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plorations, to be fair, enabled the generation of a necessary corpus to create feminist inquiry, which was beneficial to those who do experience female sexed embodiment, they had the unintended effect of being essentialist, homogenizing, and, consequently, exclusionary. These feminist explorations preoccupied with the ‘female’ body, for the purpose of this article, have eclipsed the ways in which trans women differ from other (cis) women insofar as they do not necessarily have or occupy a ‘female’ body. Such a universalizing presumption of cissexuality is ciscentric and cissexist because it assumes that the authenticity of femininity is rooted in the female body, that cissexuality is the correct or superior gender identity, and that all ‘female’ bodies hence yield and are inhabited by female-identified ‘women.’ This cisgendered view also assumes that sexed embodiment is crucial for identifications of femininity and assertions of womanhood, which is trans misogynist and cissexist to trans women who have already faced innumerable charges of inauthenticity, insanity, and subhumanity. When Janice Raymond, for instance, published her highly polemical The Transsexual Menace: The Making of the SheMale (1979), she crystallized her position as the exemplary figure of second-wave feminist transphobia by shoring up hostility against trans individuals denigrating the status of trans women by reiterating their putative inauthenticity—a position which was, unfortunately, well-received by many second-wave feminists. Of the many cissexist and transphobic remarks she made about the “transsexually constructed lesbian feminist” (to use her charged term), she wrote most infamously, “All transsexuals rape women’s bodies by reducing the real female form to an artifact, appropriating this body for themselves.” Raymond’s vitriolic remarks are unsurprising, particularly given her prescriptive stance that all sex work constitutes sex trafficking despite the presence of some forms of consent-based sex work. But such a sentiment is not uncommon. Mary Daly,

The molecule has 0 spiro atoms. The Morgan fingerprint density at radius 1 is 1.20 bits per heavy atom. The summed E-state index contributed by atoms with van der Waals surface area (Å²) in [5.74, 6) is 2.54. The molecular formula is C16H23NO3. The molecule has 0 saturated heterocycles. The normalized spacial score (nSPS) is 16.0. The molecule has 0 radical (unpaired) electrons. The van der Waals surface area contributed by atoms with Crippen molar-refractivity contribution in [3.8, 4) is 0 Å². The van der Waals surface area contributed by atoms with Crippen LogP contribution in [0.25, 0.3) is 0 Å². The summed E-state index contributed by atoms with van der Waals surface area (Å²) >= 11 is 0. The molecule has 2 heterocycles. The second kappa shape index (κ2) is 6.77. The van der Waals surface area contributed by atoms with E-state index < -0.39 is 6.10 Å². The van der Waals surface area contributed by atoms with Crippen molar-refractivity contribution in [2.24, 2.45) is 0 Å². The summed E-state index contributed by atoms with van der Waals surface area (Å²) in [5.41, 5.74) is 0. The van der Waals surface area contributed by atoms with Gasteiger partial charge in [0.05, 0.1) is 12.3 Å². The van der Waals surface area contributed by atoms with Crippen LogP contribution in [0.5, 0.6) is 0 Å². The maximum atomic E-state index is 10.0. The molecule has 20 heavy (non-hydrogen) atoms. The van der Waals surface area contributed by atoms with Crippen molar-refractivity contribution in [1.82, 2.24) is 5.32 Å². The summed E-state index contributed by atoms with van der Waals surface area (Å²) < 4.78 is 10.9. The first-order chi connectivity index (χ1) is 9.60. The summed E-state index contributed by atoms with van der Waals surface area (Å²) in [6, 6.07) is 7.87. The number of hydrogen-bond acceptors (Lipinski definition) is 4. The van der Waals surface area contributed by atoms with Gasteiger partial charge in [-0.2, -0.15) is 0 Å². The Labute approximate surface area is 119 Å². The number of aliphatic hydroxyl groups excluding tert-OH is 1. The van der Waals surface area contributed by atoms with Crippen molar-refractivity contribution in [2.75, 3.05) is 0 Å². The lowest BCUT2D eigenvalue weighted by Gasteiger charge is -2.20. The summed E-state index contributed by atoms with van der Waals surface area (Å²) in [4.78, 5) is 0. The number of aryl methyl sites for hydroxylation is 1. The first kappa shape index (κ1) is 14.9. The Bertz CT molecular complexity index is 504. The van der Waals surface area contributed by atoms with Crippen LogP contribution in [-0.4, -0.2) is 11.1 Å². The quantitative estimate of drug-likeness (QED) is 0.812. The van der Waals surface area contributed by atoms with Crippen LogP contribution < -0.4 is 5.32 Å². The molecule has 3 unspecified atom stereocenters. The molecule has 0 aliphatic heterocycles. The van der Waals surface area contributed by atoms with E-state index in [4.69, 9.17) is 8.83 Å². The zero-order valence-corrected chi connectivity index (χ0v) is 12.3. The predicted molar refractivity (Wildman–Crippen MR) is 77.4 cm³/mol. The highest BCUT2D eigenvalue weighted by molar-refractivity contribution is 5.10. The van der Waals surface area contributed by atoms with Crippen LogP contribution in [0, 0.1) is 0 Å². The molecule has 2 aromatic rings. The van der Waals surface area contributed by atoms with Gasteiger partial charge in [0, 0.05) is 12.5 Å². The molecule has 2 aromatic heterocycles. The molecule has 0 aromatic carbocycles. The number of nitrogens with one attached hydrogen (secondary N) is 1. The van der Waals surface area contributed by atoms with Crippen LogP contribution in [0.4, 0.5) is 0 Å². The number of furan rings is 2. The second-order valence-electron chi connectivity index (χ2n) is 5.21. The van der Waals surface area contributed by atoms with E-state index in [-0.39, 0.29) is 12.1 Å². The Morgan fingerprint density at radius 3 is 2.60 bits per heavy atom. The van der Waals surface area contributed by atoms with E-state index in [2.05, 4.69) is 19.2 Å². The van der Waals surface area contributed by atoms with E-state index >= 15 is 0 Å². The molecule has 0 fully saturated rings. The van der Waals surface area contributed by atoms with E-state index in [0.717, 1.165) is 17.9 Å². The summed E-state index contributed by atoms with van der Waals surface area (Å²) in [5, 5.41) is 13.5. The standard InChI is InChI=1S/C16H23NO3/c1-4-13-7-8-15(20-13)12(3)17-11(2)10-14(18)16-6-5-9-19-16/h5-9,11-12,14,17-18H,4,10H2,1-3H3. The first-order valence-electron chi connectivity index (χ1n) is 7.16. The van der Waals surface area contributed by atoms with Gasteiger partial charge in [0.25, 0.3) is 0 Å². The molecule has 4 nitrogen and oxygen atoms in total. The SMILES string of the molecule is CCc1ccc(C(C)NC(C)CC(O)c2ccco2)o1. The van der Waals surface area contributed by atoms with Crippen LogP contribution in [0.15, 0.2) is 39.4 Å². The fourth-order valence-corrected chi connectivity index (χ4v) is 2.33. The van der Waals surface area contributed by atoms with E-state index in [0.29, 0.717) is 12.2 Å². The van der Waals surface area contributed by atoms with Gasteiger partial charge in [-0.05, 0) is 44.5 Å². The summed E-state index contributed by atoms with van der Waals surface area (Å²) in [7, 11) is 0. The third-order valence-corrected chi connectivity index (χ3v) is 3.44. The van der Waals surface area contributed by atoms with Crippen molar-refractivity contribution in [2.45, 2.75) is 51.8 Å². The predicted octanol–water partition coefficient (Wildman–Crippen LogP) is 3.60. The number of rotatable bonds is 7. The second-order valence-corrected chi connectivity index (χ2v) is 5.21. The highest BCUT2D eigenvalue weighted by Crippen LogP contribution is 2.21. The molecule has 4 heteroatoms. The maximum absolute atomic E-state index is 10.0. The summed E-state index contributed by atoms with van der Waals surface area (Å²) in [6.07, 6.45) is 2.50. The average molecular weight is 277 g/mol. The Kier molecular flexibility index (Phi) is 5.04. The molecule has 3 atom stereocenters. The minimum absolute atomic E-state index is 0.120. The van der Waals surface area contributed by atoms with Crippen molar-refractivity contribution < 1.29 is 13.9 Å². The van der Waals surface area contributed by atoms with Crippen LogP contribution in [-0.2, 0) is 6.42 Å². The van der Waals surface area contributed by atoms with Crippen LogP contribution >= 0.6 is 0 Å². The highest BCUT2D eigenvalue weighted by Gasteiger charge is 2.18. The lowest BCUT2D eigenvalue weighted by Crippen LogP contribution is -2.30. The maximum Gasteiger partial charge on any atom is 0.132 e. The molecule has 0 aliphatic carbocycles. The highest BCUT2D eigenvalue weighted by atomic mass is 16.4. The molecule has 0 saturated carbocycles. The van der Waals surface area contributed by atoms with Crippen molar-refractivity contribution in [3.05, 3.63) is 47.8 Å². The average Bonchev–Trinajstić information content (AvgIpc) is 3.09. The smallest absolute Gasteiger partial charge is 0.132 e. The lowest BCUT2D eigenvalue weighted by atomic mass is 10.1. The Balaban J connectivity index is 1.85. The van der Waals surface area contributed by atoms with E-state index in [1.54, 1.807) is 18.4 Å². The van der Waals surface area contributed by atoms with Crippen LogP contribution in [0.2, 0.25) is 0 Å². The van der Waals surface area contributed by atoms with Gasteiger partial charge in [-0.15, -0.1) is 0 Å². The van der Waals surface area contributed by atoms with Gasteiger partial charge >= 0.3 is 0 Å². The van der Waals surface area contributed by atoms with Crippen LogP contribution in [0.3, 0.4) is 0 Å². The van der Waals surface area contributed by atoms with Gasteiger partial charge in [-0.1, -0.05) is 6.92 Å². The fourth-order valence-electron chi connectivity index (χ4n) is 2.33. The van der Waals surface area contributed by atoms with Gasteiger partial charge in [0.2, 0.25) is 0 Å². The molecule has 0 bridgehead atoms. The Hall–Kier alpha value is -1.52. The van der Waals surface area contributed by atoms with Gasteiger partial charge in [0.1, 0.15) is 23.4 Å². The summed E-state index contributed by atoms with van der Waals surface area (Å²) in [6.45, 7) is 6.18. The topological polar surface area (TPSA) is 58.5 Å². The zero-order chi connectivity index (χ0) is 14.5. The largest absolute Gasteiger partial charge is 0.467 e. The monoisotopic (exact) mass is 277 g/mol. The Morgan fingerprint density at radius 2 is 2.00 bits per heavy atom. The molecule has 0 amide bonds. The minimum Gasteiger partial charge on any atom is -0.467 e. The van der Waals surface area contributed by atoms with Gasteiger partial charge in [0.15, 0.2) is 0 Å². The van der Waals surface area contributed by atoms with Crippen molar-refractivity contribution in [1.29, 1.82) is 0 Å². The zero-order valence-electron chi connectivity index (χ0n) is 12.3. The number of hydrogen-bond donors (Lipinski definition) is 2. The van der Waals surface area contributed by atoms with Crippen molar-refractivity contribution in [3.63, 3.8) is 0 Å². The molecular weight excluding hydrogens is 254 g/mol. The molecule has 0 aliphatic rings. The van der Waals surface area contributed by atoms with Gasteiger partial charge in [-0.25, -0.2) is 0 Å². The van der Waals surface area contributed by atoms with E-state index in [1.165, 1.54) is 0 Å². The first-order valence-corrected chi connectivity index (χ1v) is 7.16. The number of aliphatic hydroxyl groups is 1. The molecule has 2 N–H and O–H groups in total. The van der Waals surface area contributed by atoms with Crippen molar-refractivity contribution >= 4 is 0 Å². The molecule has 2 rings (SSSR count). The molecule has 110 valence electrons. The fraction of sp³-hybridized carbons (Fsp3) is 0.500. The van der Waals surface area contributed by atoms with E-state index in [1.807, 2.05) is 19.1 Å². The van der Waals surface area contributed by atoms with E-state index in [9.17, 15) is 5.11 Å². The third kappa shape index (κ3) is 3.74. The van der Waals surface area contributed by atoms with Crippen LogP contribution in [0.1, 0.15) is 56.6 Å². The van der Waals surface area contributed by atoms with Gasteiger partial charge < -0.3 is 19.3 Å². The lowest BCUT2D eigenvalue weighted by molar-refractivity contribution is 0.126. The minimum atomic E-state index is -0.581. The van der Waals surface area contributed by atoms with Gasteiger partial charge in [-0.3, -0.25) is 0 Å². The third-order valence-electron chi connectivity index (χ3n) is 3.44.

or: The Bodily Consequences of Cisnormativity
Einar Ragnar Jónsson
Cissexuality (Cis): When there is an alignment of an individual’s gender identity, biological sex, and other putative gender-determining bodily signifiers. That is, the majority of individuals who identify with the gender that corresponds to their biologically assigned sex. Cissexism: A systemic form of discrimination against, hierarchical de-privileging of, and treatment of inferiority towards trans and gender non-conforming people. Cissexism reinforces the notion that cisgender and cissexual identities are more natural and authentic than trans identities, usually with appeals to the biological or anatomical ‘facticity’ of sex. Cisnormativity: The commonplace normative assumptions that sex and gender should and do equate with one another, that cissexuality is the only valid form of sex-gender interpretation/translation, and that trans people are thereby fundamentally atypical, abnormal, unnatural and inauthentic in comparison to their cis counterparts.

Why Feminism Needs to be Trans-Inclusive